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  • Clint Romesha , Darrell Owens


Everyone has heard the figures: 20 years and $1 trillion.

Following the Sept. 11 attacks, this generation of young Americans went to war. It’s the only normal many of us have known. We were asked to volunteer to defend our nation that was suddenly attacked, and millions of our best and brightest signed up in the years that followed, knowing the risk.

The war was real; it wasn’t a story on TV. For hundreds of thousands of American service members, the memories are still vivid: the scenes and smells, the smiles and pain, the mortar explosions and whirling helicopter blades, as well as the hurt and the unfulfillment.

Yet this week, seemingly in an instant, Afghanistan was given back to the Taliban with barely

a whimper.

The U.S. provided a level of stability in Afghan lives for two decades while trying to reduce the risk of terrorism to our country. Seeing this investment of money and effort and human lives crumble now is heartbreaking.

Our country provided an opportunity for independence and growth for the Afghan nation, but we could not guarantee or control the outcome for them and now the fault will be debated and redistributed for years to come.

One thing we can be sure of is the value of the contribution made by our troops. The sacrifices made by countless Americans who served were not made in vain.

It’s impossible to know the full extent of those sacrifices, from being away and missing the birth of a child, their first steps, and birthdays, or the toll it has taken on families and marriages, all the way to our veterans returning with hidden wounds such as post-traumatic stress, or amputations, or the 2,372 Americans who were killed in action.

Despite the immeasurable sacrifice, there was never a clear definition of victory. Neither the commanders on the ground nor policymakers in D.C. could clearly articulate what winning looked like or how it could be achieved. This placed our troops in a difficult situation, tasked with fighting a patient enemy that dissolved into the populace and winning a war without clear objectives.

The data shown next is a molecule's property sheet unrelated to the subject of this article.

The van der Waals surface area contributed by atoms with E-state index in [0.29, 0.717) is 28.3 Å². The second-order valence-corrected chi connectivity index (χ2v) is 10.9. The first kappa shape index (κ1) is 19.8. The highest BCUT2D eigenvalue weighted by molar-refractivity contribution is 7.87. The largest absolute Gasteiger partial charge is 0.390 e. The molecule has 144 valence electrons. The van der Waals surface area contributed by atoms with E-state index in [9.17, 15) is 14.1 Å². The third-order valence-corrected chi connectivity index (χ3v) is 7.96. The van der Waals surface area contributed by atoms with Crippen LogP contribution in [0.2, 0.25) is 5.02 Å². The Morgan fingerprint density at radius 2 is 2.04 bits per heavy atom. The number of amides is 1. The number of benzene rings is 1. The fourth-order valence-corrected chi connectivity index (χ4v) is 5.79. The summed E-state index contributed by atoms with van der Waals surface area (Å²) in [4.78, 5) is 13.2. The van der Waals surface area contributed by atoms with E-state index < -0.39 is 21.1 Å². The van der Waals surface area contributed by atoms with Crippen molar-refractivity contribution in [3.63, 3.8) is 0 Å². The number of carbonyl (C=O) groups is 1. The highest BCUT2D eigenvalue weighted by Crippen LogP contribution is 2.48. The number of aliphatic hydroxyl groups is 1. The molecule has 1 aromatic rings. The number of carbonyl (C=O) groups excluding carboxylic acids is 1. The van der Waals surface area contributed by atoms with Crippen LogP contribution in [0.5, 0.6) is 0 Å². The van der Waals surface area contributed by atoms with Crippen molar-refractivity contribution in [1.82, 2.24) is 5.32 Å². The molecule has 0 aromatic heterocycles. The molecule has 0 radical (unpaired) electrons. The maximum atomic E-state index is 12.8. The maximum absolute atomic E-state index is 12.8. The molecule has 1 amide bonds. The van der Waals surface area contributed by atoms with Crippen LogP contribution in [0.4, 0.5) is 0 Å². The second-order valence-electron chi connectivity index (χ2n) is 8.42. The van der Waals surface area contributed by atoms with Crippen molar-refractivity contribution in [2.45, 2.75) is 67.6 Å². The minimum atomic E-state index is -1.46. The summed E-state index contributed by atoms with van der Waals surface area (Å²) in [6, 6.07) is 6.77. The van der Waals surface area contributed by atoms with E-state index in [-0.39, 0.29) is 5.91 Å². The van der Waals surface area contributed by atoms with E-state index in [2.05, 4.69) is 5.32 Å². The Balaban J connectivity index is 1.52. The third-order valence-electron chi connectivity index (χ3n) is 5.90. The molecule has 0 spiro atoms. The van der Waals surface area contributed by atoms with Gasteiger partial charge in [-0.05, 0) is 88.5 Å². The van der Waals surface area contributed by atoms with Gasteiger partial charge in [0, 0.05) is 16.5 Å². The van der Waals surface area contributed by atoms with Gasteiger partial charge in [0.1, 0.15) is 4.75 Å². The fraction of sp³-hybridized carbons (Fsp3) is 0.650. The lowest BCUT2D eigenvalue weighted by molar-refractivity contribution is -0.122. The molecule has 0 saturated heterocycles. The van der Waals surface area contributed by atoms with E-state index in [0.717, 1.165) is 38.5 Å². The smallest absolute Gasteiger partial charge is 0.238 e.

And still – our military figured out how to get the job done. They kept the United States safe from another devastating terrorist attack and trained Afghan partners and allies, while also building capabilities and simultaneously building schools and hospitals.

Now, most of the troops are home, ordered to withdraw overnight in the middle of fighting season and the enemy that so easily hid among the desolate canyons in rural Afghanistan has morphed back together and pulled apart the hard-fought gains of the last 20 years.

What did our troops return to? No ticker-tape parades. No victory celebrations. No triumphant return as liberators. It’s something many veterans were struggling with before Afghanistan was overrun, and now it has become a major point of sadness and introspection.

In a poll done by Mission Roll Call earlier this week, over 71% of respondents stated that the recent Taliban advance through Afghanistan was a reason for personal reflection or sadness.

Over the past week, we have heard from hundreds of veterans who shared their frustrations, anger, anxiety, confusion and disappointment over the news in Afghanistan. Many were worried for their Afghan counterparts that they worked directly with. Others were worried for their friends and fellow former service members who are now back stateside. Others just wanted to vent and ask questions.

The question we heard the most: What was it all for?

However, despite this question and others, most veterans have been able to put their service into perspective. Many went into Afghanistan with a very realistic point of view: that the war was not about winning or losing but performing the mission to the best of your abilities while doing everything possible to ensure everyone came home.

At the end of the day, regardless of mission, it is about your friends and allies – and making sure everyone comes home.

For those veterans back in the United States, now the battle must be to assist them in obtaining the help and benefits they have earned. The VA must make ending veterans’ suicide the top priority, while also increasing all efforts to expand access to community care. Long lines for care, postponed and canceled appointments, benefits backlogs, and endless bureaucracy must end.

Even without a “Mission Accomplished” banner, all those who served in uniform can take pride in serving our nation. Questions will continue as the situation evolves in Afghanistan, but we must always be grateful and care for those who we had the honor to serve alongside.

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